LOUISVILLE, Ky. (WDRB) -- Louisville is working to root out racism in its Land Development Code. 

Louisville's Land Development Code (LDC) is a set of rules governing what land owners can do with their property. It determines what kinds of structures can be built on private property and what they can be used for. A lot of the existing code hasn't been updated in decades and has ties to rules and regulations that are historically racist.

"Zoning has been a tool that's been used to exclude people and restrict the amount of housing that's available," said Jeff O'Brien, the director for Develop Louisville.

So now Metro Louisville is working to reform its LDC to make sure it is equitable for the entire community. Part of the reform includes multiple public meetings along with a new website and hotline.

"I think it's really important that we take a hard look at this, especially right now," O'Brien said. "We're facing so many practical issues from a housing and affordability standpoint, but we're also facing big segregation issues. And we need to address that head-on. And if we're going to address that head on as a community, we need to take a hard look at our land use policies."

According to a news release, a full-scale review of the LDC is needed to "identify and correct inequitable land use regulations and policies within the code." The policies were last updated in the 1960s, according to the release and "continue to incorporate discriminatory policies first introduced in 1931."

Metro Council passed a resolution on Aug. 20 requesting the LDC review. Louisville Metro Planning and Design Services staff is leading the review effort. The last of the three public input meetings will be Tuesday night.

"Obviously, there are some really complicated pieces to this zoning ordinance, so we're looking for the public to give us ideas or ways the zoning ordinance has impacted them," O'Brien said. "Whether it's been they haven't been able to build a house, r haven't been able to find a house or they haven't been able to start a business."

In a written statement, Louisville Mayor Greg Fischer said "racist regulations" contained in the code are keeping leaders from "creating a more equitable city for our marginalized communities."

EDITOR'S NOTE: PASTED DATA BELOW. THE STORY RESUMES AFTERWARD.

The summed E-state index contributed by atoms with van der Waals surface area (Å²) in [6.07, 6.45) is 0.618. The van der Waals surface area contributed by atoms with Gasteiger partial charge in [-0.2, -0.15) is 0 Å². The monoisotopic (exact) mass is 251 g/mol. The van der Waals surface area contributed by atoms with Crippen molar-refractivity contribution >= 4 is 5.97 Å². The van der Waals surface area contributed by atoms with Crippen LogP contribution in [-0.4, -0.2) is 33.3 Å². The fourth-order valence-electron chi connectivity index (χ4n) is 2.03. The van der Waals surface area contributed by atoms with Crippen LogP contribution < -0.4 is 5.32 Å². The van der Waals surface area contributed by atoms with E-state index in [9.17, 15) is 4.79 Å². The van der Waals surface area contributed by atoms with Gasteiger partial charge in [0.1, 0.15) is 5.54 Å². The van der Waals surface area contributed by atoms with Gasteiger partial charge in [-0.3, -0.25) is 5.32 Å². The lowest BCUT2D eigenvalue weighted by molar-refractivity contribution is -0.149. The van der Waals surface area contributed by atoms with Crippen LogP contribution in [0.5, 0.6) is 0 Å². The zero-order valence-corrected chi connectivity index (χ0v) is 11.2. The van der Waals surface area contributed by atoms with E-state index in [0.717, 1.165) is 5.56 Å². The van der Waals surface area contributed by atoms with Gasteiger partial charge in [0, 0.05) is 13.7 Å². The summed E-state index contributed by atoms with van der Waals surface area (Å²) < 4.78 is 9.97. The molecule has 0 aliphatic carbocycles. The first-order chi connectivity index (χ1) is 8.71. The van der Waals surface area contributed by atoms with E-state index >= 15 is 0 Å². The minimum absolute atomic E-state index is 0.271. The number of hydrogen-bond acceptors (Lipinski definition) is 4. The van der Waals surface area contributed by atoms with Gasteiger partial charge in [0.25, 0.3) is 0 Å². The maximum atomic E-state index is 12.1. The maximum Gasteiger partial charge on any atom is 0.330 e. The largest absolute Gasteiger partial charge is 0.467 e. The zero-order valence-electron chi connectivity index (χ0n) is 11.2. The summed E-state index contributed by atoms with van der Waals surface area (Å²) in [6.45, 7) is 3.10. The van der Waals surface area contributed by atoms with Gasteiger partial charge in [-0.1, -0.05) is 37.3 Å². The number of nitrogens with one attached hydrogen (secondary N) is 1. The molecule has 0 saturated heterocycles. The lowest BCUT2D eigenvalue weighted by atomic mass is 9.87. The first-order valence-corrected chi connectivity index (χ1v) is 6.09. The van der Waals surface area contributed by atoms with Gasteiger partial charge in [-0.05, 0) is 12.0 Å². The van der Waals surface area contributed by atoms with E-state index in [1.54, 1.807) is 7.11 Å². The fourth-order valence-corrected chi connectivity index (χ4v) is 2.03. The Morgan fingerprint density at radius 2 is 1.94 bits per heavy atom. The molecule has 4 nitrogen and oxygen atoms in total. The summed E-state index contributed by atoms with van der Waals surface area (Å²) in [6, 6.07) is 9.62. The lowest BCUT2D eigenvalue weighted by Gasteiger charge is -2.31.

A series of three input meetings will be held on the following dates: 

  • Saturday, Oct. 24 at 10 a.m.
  • Monday, Oct. 26 at 10 a.m.
  • Tuesday, Oct. 27 at 6 p.m.

For details about how to attend the different meetings, visit https://louisvilleky.gov/ldcreform, where residents can watch and submit comments or questions via Facebook Live on the Develop Louisville page, or via WebEx online or by phone. 

If you cannot attend one of the three meetings, you can ask questions or submit comments by emailing LDCreform@louisvilleky.gov or calling the LDC reform hotline at (502) 574-4737.

Once the group can review the public feedback and do more research, O'Brien said the goal is to have any reform or changes made in the next six months.

The LDC review continues a process that started with the adoption of a 20-year comprehensive plan, Plan 2040, in 2018 and the release of the Housing Needs Assessment and Advancing Equity Report in early 2019. These documents laid the groundwork by identifying deficiencies, potential actions and what we want Louisville to be.

In advance of the review, Louisville Metro also contracted Berkley-based architecture and urban design firm Opticos Design to conduct a diagnostic report of the city’s housing and related land use regulations that affect residents inequitably. The report was completed in July 2020.

“Examining the Land Development Code through the lens to equity is a big step in the right direction of insuring that all of our citizens are treated fairly, regardless of their ZIP code,” said Metro Council President David James, D-6.

Following the meetings, Planning and Design Services staff will draft a list of recommended policy changes and amendments to the LDC, which will be reviewed by the Planning Commission, Metro Council and other legislative bodies that have zoning authority in Jefferson County. Before any recommendations are adopted, the Planning Commission will host a public hearing for residents to provide additional comments.

While some recommendations may go before the Planning Commission for consideration within a few months, the process will continue well beyond that with additional recommendations possibly being made over the next couple of years.

For more information about efforts to reform the Land Development Code, visit https://louisvilleky.gov/ldcreform.

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